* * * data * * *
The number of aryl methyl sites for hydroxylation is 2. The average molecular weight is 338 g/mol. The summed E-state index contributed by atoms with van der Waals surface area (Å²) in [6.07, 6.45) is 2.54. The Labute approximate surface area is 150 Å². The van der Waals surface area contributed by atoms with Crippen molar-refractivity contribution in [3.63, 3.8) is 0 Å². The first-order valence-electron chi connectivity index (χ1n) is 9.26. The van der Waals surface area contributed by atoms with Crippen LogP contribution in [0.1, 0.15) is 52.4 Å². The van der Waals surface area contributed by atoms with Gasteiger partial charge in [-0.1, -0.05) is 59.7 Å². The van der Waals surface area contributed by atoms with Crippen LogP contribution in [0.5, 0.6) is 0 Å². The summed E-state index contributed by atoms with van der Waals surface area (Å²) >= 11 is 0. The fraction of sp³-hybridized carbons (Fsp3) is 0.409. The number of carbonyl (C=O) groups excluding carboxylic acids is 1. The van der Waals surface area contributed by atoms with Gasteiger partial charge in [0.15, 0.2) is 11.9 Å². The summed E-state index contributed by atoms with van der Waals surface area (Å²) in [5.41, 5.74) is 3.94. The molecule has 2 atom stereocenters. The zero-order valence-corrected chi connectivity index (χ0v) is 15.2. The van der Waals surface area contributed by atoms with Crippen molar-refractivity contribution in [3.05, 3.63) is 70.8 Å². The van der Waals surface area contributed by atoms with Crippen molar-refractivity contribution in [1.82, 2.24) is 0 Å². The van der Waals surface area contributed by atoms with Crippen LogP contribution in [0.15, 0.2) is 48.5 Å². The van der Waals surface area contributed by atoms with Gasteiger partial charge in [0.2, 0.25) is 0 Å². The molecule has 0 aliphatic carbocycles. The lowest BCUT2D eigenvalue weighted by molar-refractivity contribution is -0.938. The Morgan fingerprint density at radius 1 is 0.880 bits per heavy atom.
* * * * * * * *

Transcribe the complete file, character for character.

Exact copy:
The number of aryl methyl sites for hydroxylation is 2. The average molecular weight is 338 g/mol. The summed E-state index contributed by atoms with van der Waals surface area (Å²) in [6.07, 6.45) is 2.54. The Labute approximate surface area is 150 Å². The van der Waals surface area contributed by atoms with Crippen molar-refractivity contribution in [3.63, 3.8) is 0 Å². The first-order valence-electron chi connectivity index (χ1n) is 9.26. The van der Waals surface area contributed by atoms with Crippen LogP contribution in [0.1, 0.15) is 52.4 Å². The van der Waals surface area contributed by atoms with Gasteiger partial charge in [-0.1, -0.05) is 59.7 Å². The van der Waals surface area contributed by atoms with Crippen LogP contribution in [0.5, 0.6) is 0 Å². The summed E-state index contributed by atoms with van der Waals surface area (Å²) >= 11 is 0. The fraction of sp³-hybridized carbons (Fsp3) is 0.409. The number of carbonyl (C=O) groups excluding carboxylic acids is 1. The van der Waals surface area contributed by atoms with Gasteiger partial charge in [0.15, 0.2) is 11.9 Å². The summed E-state index contributed by atoms with van der Waals surface area (Å²) in [5.41, 5.74) is 3.94. The molecule has 2 atom stereocenters. The zero-order valence-corrected chi connectivity index (χ0v) is 15.2. The van der Waals surface area contributed by atoms with Crippen molar-refractivity contribution in [3.05, 3.63) is 70.8 Å². The van der Waals surface area contributed by atoms with Crippen molar-refractivity contribution in [1.82, 2.24) is 0 Å². The van der Waals surface area contributed by atoms with Crippen LogP contribution in [0.15, 0.2) is 48.5 Å². The van der Waals surface area contributed by atoms with Gasteiger partial charge in [0.2, 0.25) is 0 Å². The molecule has 0 aliphatic carbocycles. The lowest BCUT2D eigenvalue weighted by molar-refractivity contribution is -0.938. The Morgan fingerprint density at radius 1 is 0.880 bits per heavy atom.